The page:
WALL STREET JOURNAL – After working five years as a regional director at a large health insurer in Oakland, Calif., Daniel Eddleman felt ready to move up the ladder. So he found a mentor within the company who agreed with Mr. Eddleman that his performance and leadership ability merited the promotion.
But he’d need to work on a few soft skills to clinch the job. “It can be a challenging environment to get noticed in because it’s such a big organization,” says Mr. Eddleman, who connected with a job coach who helped him identify and work on three weak areas—including the ability to self-assess, manage his emotions and brag.
“I realized that I can sometimes come on too strong. I learned to let the moment pass so I could have the space to make a calm decision. I also learned how to acknowledge my own accomplishments to the right people by feathering them into conversation, which is something that I’ve never been comfortable doing,” says Mr. Eddleman, who ended up getting the promotion to vice president.
Most people are terrible at self-assessment, a core skill that is needed to succeed, says Peggy Klaus, an executive coach from Berkeley, Calif., and author of “Brag! The Art of Tooting Your Own Horn Without Blowing It.”
“It’s not easy to turn the mirror back on yourself and be absolutely honest,” she says. “And it’s hard for other people to give difficult feedback. But you need to encourage honest feedback from third parties…who can help give you a more objective viewpoint that you can act on.”
Although hard skills like sales and software knowledge can get you through the door, more companies are asking for soft skills as well from job candidates, finds a recent study by Millennial Branding, a consulting firm in Boston.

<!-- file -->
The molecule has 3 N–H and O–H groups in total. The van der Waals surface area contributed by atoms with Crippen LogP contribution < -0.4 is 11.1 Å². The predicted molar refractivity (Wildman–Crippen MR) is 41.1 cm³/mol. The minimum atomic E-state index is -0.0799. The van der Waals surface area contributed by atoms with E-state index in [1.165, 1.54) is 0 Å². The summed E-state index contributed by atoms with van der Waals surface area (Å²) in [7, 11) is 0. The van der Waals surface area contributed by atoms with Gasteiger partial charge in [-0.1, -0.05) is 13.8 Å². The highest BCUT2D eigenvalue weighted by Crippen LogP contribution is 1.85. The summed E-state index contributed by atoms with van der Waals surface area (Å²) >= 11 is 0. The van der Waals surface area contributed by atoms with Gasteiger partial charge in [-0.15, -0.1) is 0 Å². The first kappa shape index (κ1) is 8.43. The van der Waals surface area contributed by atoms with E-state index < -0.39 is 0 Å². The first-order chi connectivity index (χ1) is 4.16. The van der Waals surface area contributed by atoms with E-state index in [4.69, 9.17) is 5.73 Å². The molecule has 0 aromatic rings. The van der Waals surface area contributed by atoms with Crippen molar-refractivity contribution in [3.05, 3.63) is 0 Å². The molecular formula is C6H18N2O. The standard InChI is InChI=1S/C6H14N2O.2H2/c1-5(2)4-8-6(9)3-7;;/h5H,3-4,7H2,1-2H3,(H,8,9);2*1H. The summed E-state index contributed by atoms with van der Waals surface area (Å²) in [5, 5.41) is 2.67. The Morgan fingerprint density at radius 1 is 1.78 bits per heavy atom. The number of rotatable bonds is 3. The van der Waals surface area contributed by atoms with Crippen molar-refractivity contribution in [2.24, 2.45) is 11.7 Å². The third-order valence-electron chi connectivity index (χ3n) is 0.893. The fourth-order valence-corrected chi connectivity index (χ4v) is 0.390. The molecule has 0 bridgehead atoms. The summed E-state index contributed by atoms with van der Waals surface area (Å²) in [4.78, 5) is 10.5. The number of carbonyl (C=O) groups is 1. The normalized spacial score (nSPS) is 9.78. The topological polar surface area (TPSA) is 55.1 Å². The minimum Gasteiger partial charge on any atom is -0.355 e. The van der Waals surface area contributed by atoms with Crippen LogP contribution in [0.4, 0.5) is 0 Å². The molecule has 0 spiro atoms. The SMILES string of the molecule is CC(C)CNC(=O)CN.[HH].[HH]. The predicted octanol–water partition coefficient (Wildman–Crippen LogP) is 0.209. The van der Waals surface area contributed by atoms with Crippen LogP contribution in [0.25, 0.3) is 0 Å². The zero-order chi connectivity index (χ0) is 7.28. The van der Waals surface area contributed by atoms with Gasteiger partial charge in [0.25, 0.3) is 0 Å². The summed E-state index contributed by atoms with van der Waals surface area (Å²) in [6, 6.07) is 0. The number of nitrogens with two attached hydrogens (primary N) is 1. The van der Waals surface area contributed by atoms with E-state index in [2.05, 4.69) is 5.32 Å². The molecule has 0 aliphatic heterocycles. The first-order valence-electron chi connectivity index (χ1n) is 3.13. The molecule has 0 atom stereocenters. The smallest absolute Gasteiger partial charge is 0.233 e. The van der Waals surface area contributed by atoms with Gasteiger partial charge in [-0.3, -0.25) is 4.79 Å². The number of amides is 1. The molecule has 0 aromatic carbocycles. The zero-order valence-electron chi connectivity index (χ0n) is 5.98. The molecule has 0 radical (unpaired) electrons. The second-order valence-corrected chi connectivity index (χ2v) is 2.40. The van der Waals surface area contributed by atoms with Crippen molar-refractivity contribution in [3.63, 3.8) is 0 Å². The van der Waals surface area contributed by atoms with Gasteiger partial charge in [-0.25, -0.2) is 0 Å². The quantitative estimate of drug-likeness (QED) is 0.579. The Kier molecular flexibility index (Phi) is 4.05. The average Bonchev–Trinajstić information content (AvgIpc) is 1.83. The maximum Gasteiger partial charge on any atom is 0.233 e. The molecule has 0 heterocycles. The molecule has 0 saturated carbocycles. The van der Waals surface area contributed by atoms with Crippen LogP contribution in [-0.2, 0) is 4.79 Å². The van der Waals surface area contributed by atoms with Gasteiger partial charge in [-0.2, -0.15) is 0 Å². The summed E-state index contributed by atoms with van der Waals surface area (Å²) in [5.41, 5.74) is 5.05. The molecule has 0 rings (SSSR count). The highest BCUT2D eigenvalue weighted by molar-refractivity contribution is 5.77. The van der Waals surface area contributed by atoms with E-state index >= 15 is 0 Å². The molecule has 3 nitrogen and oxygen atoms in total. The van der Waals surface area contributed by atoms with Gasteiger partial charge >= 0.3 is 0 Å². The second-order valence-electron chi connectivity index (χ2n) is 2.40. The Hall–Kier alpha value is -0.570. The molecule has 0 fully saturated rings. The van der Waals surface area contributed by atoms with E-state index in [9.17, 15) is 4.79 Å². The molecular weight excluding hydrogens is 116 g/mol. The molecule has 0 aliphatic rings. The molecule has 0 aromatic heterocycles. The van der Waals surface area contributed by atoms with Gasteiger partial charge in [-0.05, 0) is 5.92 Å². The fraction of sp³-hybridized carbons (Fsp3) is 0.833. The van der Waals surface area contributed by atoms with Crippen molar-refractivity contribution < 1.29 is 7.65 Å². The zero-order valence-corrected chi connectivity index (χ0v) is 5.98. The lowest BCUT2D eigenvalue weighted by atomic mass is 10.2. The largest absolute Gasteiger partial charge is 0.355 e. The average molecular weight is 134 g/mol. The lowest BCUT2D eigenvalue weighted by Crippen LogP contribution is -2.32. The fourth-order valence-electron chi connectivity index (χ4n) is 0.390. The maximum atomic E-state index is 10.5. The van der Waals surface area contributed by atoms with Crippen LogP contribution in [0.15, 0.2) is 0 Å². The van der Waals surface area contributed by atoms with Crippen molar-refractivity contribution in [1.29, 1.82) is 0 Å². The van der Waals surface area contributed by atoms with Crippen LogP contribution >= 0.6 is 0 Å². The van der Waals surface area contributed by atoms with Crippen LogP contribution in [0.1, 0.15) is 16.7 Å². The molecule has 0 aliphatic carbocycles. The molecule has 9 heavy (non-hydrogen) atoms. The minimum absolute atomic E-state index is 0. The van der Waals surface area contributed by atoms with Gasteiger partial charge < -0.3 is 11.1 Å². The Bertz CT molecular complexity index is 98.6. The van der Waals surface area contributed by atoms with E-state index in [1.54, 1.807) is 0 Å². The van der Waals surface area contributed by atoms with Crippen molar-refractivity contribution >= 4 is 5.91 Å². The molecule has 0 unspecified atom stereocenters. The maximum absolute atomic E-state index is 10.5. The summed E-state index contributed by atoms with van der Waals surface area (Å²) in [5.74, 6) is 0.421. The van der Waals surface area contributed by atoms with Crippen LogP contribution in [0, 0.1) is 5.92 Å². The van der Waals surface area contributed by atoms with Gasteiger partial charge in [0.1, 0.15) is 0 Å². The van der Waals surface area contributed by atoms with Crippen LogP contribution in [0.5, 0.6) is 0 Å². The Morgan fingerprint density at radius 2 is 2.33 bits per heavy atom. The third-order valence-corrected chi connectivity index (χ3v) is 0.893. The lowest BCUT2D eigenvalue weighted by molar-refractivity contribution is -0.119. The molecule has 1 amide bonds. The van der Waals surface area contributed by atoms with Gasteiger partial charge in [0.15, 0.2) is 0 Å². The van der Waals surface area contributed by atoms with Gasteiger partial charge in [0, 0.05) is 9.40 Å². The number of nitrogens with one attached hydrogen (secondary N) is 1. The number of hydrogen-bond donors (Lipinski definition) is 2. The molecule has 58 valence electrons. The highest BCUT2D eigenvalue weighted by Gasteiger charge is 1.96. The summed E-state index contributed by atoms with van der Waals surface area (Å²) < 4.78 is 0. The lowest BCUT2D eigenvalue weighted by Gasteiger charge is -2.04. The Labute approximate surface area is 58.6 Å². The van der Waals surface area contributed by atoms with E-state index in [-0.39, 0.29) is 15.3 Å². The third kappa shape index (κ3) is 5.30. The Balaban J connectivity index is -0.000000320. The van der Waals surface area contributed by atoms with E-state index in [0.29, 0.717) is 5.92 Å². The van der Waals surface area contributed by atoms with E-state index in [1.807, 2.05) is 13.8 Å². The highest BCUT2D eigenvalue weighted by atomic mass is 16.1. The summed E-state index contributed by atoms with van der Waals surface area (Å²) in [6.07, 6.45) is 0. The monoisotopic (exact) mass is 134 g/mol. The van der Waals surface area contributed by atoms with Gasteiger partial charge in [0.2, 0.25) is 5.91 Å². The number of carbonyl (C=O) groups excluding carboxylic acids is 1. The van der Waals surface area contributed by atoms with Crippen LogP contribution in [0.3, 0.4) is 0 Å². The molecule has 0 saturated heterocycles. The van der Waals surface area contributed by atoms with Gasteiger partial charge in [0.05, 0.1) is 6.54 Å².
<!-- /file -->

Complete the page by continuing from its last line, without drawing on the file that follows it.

Soft skills refer to personal aptitudes and attitudes, such as being a good listener and communicator, that affect how people perceive you in the workplace and strongly influence workplace relationships. Fortunately, most soft skills can be adjusted or learned on your own time with some feedback from peers.
Here are a few day-to-day skills that can play a big role in determining whether you get promoted, hired or even fired:
• Compile two lists to use as an action guide. One should itemize what you do well and the second should list improvements others would like to see in you, says Gabriela Cora, an executive coach in Miami. “You have to be open for that feedback and willing to work on those points. And don’t just ask people that you’re friendly with. Ask a couple of people that you’re always competing against or people that you butt heads with.”
• Learn to control your emotions, and you should see a quick improvement in your working relationships. Uncover what your emotional triggers are so you can predict and head off any potentially rash or embarrassing responses to peers or bosses. Emotional outbursts aren’t viewed favorably in most workplaces, which is why you should just excuse yourself from meetings or work if you feel emotionally overwhelmed.
• Know your limits. This can not only preserve your health and sanity, it can keep you from exceeding your limits and making mistakes that can hurt your career. If you can only handle five of seven tasks, for instance, that’s something you need to talk to your boss about, says Ms. Klaus, who had a client who got saddled with two jobs and ended up hospitalized because of stress and overwork.
“Your manager may not even know how swamped you are if you keep taking on additional work without question,” she says. “You need to outline very specifically what’s on your plate, how much more you can handle, if any, and prioritize what needs to be done.”
Most people are uncomfortable with self-promotion, but hard work doesn’t always get noticed without a little help. There are plenty of mediocre employees who get promoted because they’re good at letting the bosses know how good they are at their jobs, says Ms. Klaus. “You simply want to let other people know who you are and what you’ve accomplished in a very gracious and artfully skillful way.” For example, don’t just boast, tell stories that frame your achievements in an entertaining narrative way.
Illustration by WESLEY BEDROSIAN. You can read the full story here: https://www.wsj.com/articles/SB10001424127887324715704578481290888822474